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Mother Goose at the King's, Edinburgh, is crowd-pleasing fare

Does familiarity breed, if not contempt, then perhaps a sense of dÃjà vu? When it comes to the King’s Theatre, Edinburgh annual panto, which once again sees Allan Stewart, Andy Gray, and Grant Stott go through their paces, it might have occurred to you.

But there’s no denying that those involved know the ropes inside out, how to work a crowd, and send them home happy. Which, when you boil it down, is surely what popular entertainment, especially panto at this time of year, is all about?

Change is slowly but surely happening in Scottish pantoland, with new kids on the block such as Johnny McKnight getting in on the act.

Then you have the ad hoc, alternative slant offered by Oran Mor’s A Play, A Pie and A Pint. 3D technology, which the King’s has played host to, is also making inroads.

But both of the traditional variety-based King’s pantos in Edinburgh and Glasgow remain crowd pleasers that put plenty of bums of seats. This year, you’d have to say the Glasgow panto has the edge in terms of oomph, energy, and comic invention but, doubtless, that will simply provoke the Edinburgh crew to raise their game next year. The audience is always the winner.

Some of the gags on show here will be familiar to regulars. The old, smashed plates slapstick between Stewart’s dame, Mother Goose, and her lovestruck friend-cum-servant “Elvis” McSporran, is dusted off for instance. But there is something comforting about kicking back in your seat knowing that Gray will do his best to steal every scene, that veteran Stewart will charm the crowd, and that Stott will once again reassert his credentials as baddie whos not too bad.

So, with Mother Goose let loose about the hoose, (well Lochforest) romantic backup for the three leads comes in the shape of Hannah Robertson as Mother Goose’s daughter, Jill, and James Hume, who plays Torben, a handsome stranger from Ruritania. Both, you have to say, could fare better in the singing stakes.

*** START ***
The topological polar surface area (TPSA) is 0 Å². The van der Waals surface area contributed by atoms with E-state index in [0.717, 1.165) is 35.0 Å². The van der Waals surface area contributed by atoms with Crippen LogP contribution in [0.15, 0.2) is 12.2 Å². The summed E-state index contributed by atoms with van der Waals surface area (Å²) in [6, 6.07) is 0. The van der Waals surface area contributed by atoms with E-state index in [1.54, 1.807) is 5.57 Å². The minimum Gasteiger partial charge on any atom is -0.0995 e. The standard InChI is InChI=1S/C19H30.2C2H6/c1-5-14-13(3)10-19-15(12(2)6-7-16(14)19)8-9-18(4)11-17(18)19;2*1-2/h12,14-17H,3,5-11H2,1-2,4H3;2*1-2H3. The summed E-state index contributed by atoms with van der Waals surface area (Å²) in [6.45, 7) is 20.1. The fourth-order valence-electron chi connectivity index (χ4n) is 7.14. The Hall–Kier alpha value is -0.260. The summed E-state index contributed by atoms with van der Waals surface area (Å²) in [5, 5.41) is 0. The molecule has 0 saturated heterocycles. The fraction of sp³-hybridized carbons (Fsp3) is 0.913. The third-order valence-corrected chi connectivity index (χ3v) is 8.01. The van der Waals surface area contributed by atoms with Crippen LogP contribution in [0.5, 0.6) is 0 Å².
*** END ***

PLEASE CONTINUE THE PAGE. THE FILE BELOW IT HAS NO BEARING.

That said, this is a solid, if uninspired production. A Thriller-style Bacchanalian number, after Mother Goose has succumbed to her desire to be slim and beautiful by jumping into a visually effective magic pool, is suitably scary. Mother Goose succumbs after being given an offer she can’t refuse by Stott’s Demon Vanity, resulting in the loss of golden goose Priscilla. This year’s show also features plenty of aerial work which will go down a treat with the nippers.

Elsewhere, Katy Heavens is a chirpy wee nod to modernity as a wisecracking, mobile phone toting fairy, (which I much prefer to the sanitised paragons of virtue and wisdom of my panto youth), and credit to Stewart and co-writer Paul Elliott for quickly inserting a gag about Kate Middleton’s pregnancy into proceedings.

As usual, there are plenty of local references to keep punters happy. The trams get it in the neck of course, along with Hearts drubbing of Hibs in the Scottish Cup final. (Stott, donning a blonde wig here, is a self-confessed Hibs supporter). The refurbished King’s itself also gets a mention.

While you couldn’t really say the show pulls out all the stops, it remains feel-good family fare, sure to send punters off home into the night with smiles on their faces.

Mother Goose, King’s Theatre, Edinburgh until January 20, 2013. Tel: 0131 529 6000

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